My wife Carol Brown, recently wrote a blog entry for American Thinker asking for advice on how to handle politics in a politically mixed marriage. As the other half, I would like to offer my observations of our journey towards "marital bipartisanship," as one reader so wittily put it. For the sake of context, I will first say a little about my own political journey.

I began as a Goldwater conservative with distinctly John Birch Society leanings. I still see great merit in the sentiment behind "Extremism in the defense of liberty is no vice ..." My faith was baptized in the Spirit evangelical at a time when born again was a term foreign to most main stream Christian churches. It should be noted that back then my political fellow travelers or co-religionists would have never dared to mix politics and religion in the way the right does today. To this day, my deepest value is a Midwestern, suck-it-up-and-go individualism that my wife finds hard to deal with.

My initial break with conservatism began in college when I started to suspect that the right in this country was far more willing than the left to use the police powers of the state to narrow my tastes in reading and thought, styles of dissent, and desires for association. I witnessed the tail end of McCarthyism and saw the excesses of COINTELPRO. Any government, large or small, can interfere with life, liberty and justice in ways that are quite frightening. Within my memory, it has been right leaning American regimes that have shot at their own citizens (and killed a few at places like Kent State, Jackson State, and Ruby Ridge). I began to think the left was far more honest about democracy and personal freedom than the right.

As I write this article, I find my current place on the political spectrum much harder to pin down than I would have imagined. I have never had much use for the term "liberal," except in the broad sense of "liberal western democracies." Or maybe its use in the more intellectual sense made out in the French rationalism of the Enlightenment. So, for convenience sake, let's just say I'm a disaffected leftist.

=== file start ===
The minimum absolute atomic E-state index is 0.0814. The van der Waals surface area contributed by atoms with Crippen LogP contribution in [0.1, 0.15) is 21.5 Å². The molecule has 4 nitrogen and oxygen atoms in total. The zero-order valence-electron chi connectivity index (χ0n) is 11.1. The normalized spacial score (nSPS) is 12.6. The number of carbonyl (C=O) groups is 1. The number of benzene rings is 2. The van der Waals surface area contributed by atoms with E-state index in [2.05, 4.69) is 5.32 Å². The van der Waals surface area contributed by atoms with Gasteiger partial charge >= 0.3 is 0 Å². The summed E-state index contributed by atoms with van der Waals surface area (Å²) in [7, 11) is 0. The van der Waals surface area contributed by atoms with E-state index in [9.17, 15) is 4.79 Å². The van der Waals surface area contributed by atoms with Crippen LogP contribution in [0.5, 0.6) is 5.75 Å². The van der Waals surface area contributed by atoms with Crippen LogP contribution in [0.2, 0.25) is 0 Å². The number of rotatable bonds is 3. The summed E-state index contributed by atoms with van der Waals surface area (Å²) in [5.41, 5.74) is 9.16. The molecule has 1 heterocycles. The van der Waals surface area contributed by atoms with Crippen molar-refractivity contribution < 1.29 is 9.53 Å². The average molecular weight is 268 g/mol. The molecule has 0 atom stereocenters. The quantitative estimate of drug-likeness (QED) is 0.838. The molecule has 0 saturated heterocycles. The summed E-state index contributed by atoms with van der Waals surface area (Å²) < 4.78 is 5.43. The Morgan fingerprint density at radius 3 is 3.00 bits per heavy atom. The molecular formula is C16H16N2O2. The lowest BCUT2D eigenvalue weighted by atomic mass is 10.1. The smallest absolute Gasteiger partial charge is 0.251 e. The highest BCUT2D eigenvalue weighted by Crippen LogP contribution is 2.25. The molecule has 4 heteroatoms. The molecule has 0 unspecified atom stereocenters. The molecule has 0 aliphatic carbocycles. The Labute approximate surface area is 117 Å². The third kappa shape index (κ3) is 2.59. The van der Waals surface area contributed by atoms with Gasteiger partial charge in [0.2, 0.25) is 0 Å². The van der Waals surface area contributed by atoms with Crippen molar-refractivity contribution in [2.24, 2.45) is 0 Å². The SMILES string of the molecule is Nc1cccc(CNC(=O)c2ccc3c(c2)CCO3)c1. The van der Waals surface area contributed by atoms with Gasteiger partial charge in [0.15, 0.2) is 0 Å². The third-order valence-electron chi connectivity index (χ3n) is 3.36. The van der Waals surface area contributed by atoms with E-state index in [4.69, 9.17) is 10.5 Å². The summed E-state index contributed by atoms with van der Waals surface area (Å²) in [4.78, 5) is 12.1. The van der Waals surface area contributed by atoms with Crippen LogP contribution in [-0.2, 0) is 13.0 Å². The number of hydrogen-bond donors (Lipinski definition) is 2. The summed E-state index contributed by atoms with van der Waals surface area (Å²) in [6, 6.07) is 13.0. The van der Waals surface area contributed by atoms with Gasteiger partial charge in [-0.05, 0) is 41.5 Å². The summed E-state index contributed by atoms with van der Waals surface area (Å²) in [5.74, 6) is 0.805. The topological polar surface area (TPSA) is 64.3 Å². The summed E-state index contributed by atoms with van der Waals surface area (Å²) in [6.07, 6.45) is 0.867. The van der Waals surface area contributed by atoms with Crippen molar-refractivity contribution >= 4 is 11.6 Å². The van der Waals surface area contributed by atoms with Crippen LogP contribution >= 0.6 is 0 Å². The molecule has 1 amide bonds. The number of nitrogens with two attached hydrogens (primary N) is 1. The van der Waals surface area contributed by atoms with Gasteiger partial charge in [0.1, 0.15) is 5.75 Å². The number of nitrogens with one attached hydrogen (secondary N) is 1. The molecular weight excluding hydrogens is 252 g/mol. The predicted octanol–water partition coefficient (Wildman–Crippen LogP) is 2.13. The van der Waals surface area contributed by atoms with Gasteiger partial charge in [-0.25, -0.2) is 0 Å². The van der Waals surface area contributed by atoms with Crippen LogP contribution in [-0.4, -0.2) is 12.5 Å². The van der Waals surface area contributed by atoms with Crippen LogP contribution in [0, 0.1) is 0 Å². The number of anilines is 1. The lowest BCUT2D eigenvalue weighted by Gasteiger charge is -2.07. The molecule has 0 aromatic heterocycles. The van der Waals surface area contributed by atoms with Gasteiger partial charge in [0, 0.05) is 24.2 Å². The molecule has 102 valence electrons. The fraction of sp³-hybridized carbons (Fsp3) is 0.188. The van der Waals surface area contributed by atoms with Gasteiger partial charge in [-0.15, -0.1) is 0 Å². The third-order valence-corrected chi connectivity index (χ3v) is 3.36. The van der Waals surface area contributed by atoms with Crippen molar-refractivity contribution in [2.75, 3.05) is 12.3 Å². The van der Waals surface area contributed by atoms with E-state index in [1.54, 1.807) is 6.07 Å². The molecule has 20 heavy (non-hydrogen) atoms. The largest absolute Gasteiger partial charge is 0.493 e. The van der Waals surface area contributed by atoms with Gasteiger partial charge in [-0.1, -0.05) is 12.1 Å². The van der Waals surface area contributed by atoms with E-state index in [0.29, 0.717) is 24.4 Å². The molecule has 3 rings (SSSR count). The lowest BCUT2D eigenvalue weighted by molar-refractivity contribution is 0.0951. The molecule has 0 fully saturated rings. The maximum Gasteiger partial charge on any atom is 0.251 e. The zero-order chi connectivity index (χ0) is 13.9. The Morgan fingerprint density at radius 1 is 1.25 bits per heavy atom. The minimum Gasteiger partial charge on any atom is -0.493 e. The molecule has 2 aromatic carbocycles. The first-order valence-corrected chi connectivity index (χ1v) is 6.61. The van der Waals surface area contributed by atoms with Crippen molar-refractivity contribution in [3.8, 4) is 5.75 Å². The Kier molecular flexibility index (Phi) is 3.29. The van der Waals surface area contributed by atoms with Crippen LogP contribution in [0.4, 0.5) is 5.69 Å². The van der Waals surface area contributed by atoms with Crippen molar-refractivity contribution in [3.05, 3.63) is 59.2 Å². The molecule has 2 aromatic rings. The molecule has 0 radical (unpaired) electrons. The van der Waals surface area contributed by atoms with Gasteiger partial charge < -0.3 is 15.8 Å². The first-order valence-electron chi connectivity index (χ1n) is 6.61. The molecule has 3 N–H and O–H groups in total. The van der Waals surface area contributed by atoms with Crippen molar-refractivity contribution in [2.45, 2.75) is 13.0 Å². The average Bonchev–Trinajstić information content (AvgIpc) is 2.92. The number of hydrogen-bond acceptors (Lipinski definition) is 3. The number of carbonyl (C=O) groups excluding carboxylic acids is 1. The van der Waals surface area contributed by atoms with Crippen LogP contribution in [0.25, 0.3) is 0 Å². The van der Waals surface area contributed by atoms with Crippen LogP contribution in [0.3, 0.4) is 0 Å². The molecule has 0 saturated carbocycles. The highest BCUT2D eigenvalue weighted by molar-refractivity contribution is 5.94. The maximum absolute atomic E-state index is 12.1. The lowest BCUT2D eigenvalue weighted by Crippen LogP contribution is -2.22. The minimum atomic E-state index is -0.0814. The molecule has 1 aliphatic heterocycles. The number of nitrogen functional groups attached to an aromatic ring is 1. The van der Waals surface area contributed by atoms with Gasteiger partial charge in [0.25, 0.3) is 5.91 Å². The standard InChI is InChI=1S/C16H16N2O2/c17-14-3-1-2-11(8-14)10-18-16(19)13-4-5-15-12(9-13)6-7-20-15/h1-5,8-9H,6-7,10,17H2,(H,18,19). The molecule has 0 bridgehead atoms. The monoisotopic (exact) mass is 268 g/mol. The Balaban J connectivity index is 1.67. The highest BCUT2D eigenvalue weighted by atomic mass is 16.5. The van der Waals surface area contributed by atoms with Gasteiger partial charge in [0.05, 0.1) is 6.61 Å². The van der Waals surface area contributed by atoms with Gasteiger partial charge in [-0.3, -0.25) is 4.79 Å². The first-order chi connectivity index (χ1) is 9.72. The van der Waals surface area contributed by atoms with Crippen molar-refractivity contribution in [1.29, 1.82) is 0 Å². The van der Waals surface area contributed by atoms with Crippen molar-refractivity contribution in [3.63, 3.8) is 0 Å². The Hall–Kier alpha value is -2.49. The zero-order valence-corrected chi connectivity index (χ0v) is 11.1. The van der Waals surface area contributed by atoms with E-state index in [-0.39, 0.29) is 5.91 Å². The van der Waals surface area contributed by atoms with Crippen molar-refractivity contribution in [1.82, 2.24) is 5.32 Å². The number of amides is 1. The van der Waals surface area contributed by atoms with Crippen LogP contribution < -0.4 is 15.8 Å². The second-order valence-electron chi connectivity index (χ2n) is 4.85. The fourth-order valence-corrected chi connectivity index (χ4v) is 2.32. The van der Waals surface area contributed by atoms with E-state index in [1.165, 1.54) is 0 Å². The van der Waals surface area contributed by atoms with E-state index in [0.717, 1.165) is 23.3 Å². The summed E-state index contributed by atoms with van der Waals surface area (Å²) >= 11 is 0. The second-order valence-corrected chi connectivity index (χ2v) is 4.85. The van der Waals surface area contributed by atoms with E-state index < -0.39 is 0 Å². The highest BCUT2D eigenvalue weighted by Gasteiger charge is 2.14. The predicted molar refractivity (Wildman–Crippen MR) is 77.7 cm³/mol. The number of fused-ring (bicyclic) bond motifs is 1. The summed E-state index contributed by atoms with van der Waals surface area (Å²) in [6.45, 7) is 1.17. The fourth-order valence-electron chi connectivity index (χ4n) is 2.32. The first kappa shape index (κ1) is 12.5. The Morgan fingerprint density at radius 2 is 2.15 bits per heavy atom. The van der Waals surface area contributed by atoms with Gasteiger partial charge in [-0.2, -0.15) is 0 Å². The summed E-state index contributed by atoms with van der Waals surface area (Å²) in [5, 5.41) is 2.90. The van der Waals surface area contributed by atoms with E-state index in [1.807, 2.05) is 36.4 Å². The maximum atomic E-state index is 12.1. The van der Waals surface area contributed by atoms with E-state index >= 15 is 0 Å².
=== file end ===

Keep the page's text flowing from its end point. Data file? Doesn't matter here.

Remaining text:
Getting back to the issue of mixed marriage, I ask myself: "What do I feel about my wife's movement towards the right?"

While I find it very trying and I do not want to discuss political issues with her, I am quite proud that she is willing to rethink and reinvent her political narrative. I'm happy for her when American Thinker publishes her blogs. Since I believe she thinks hard about issues, I'm glad she has a public forum in which her ideas are heard and may have influence. (The irony that I do not wish her to influence me has not gone unnoticed in our household!)

Since my wife's shift to the right, I admit to reticence when it comes to political discussions with her. At times, my defensiveness makes me unnecessarily strident in political discourse. Those are bad moments. And since Carol loves to discuss politics, our political differences are frequently highlighted.

So for now, we're following the advice of some AT readers and have agreed not to discuss politics. But since my wife's underlying values and exceptional qualities of care and empathy for those around her haven't changed, I'm not sure that the politics matter.